And then we were back on the sands.  Less than ten metres from the edge of the dense greenery and we were walking on the reef again.


Captain Cook didn’t have our luck.  He didn’t know that just beyond the dense jungle, shrouded in mist and rain, lay a stunning, beautiful world, nor did he have the benefits of a guide with a quirky sense of humour and a vanload of blue plastic ponchos.

The pinkish tinge in the sky promised better weather tomorrow for swimming with the multi-coloured fish.  But none of that mattered now.  In The Dreamtime that Never Wakes we had all found something special.   A pity Captain Cook didn’t find it too, he might have renamed those mountain tops.



Australia: Destinations Perth and Cairns

Perth offers a gentle welcome to the visitor heading for Australia for the first time.  Its superb location by the Swan River, white sandy beaches on the nearby Indian Ocean, cultural attractions and a cuisine to rival that of Sydney, makes every visit a pleasure.

Apart from beach activities, including great surfing, the city itself  offers many attractions: like King’s Park with it’s superb views over the city, the 42 acres Botanic Garden, and the Aquarium of Western Australia where you walk through a 321-foot tunnel lined with glass, behind which thousands of colourful fish, sharks, and stingrays lurk.  If you want to get up close and personal with the sharks, “no probs.” as they say in Perth, you just trot off to the Discovery Pool where, if you are a qualified diver, you can have a face-to-face shark experience.

The “fun” part of the city is in the district of Northbridge where you will find a range of nightclubs, pubs, cafes and eateries, offering an eclectic mix of cultures and cuisines, but better still is “Freo” (Fremantle), located 20 minutes south of the city but almost an integral part of Perth itself.   European in appearance, Freo is a café-lined port with spectacular beaches and a more sophisticated lifestyle, but still distinctly Australian with verandaed beer-houses and pub barbecues a regular sight.

From Freo, take the 80-minute ferry ride over to RottenestIsland, accompanied (sometimes) by migrating whales, dolphins and sea-lions.   Once an Aboriginal penal colony, Rottenest is now a weekending town thronged with people who gather for karaoke bar singalongs as well as a closer acquaintance with the beer culture.

It would be a shame to spend all your time in the flesh-pots of Freo though, as Perth is an ideal stepping-off point for one and two-day-trips.   My own favourite is the wine producing MargaretRiver region on the Indian Ocean.  Although 155 miles away it is well worth a trip, if only to sample on site the lush, jammy Shirazes for which the area is famous and to revel in the ancient karri forests, beautiful countryside and heavenly beaches famed for their surf.

Second favourite is the journey north from Perth to see the Pinnacles, thousands of eerie limestone pillars up to four metres tall that dot the stark desert of the NamburgNational Park, and Monkey Mia where dolphins come into the shallow waters to feed.  I combined both trips over 3 days which gave me time for sightseeing, swimming and hanging out.

Perth embraces families, adult singles and couples alike and the range of entertainment for children and adults is a fair indication of why so many people come here for a vacation and then find it hard to go back home.


In sharp contrast to Perth is Cairns, right bang at the point where two world heritage sites meet – the Great Barrier Reef and the Daintree Rainforest – and the closest thing to tropical paradise I’ve found.

Few places can match Cairns’ concentration of activities, indigenous culture and pure natural splendour.  The Esplanade, up and down which the pelicans parade in undisputed ownership, has budget hostels, bars, eateries, boutiques and a great night time atmosphere.  The Pier waterfront complex has five-star hotels, some really super Australian designer shops and an eclectic range of restaurants.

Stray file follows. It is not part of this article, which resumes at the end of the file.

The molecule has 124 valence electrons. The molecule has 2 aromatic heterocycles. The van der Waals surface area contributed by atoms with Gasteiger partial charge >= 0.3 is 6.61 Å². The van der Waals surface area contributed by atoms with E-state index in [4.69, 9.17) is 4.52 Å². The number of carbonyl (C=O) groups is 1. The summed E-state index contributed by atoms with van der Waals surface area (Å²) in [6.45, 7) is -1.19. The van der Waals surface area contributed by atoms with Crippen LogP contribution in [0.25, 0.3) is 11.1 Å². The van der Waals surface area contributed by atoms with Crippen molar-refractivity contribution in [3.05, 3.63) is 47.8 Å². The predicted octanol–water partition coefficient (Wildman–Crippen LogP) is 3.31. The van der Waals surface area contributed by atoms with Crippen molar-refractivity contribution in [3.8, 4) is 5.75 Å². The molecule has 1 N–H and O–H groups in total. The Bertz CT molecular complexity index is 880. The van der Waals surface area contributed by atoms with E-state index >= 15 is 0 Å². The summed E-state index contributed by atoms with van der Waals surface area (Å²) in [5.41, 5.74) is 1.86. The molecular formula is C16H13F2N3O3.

The glitz has been totally absorbed by the town, but no matter how luxurious the suite, how chilled the champagne and how blue the pool, there is always a sense that a salt-water crocodile lurks not far away: Cairns has a primeval feel underneath the luxury, that’s what makes it different.

It’s essentially a stopping-off post for other trips, whether it be a trip to the Great Barrier Reef or any one of many rainforest trips.  The GBR needs no introduction to most people as its coral reefs are one of the most photographed sites in the world.  Snorkelling through the forests of staghorn coral, surrounded by round fish, flat fish, fluted fish, giant sea turtles, crimson squirrelfish, and sea cucumbers is exciting, but sensory overload really sets in when you spot the giant clams, their purple and green mottled lips open to their full 1 metre size.

There is an inner reef suitable for novices and beginners, an outer reef bordering the open sea with canyons and deep water, and the island reefs which are combination of both.  If you are staying on one of the blissful Islands, then your hotel will have a boat to transport you to the reefs, but if you choose a mainland hotel, then there are plenty of snazzy boats with scheduled trips out to the reefs from the waterfront.

For my money though, the rainforest is the most awe-inspiring place outside Cairns.  Having taken the Scenic Railway trip which chugs through 15 tunnels as it climbs 300 metres towards the AthertonHighlands and the village of Kuranda, and a boat ride on the crocodile infested DaintreeRiver, I was keen to spend a few days in a Rainforest Lodge.  Although I wore a rain poncho most of the time, the life of the forest was so absorbing that the constant misty rain was forgotten.  Central to this was the trip on Skyrail (a world first in ecotourism).  Sailing high above the rainforest canopy your gondola passes over eucalypt woodland, waterfalls, and trees in which white cockatoos nest, with panoramic views to Cairns, Trinity Beach and Green and Fitzroy islands.  You can alight at different stations en route to experience the forest floor from the comfort of boardwalks surrounded by trees, lush palms, ferns, animals and birdlife.

Whatever your style, Cairns can offer you an experience you won’t find anywhere else in the world.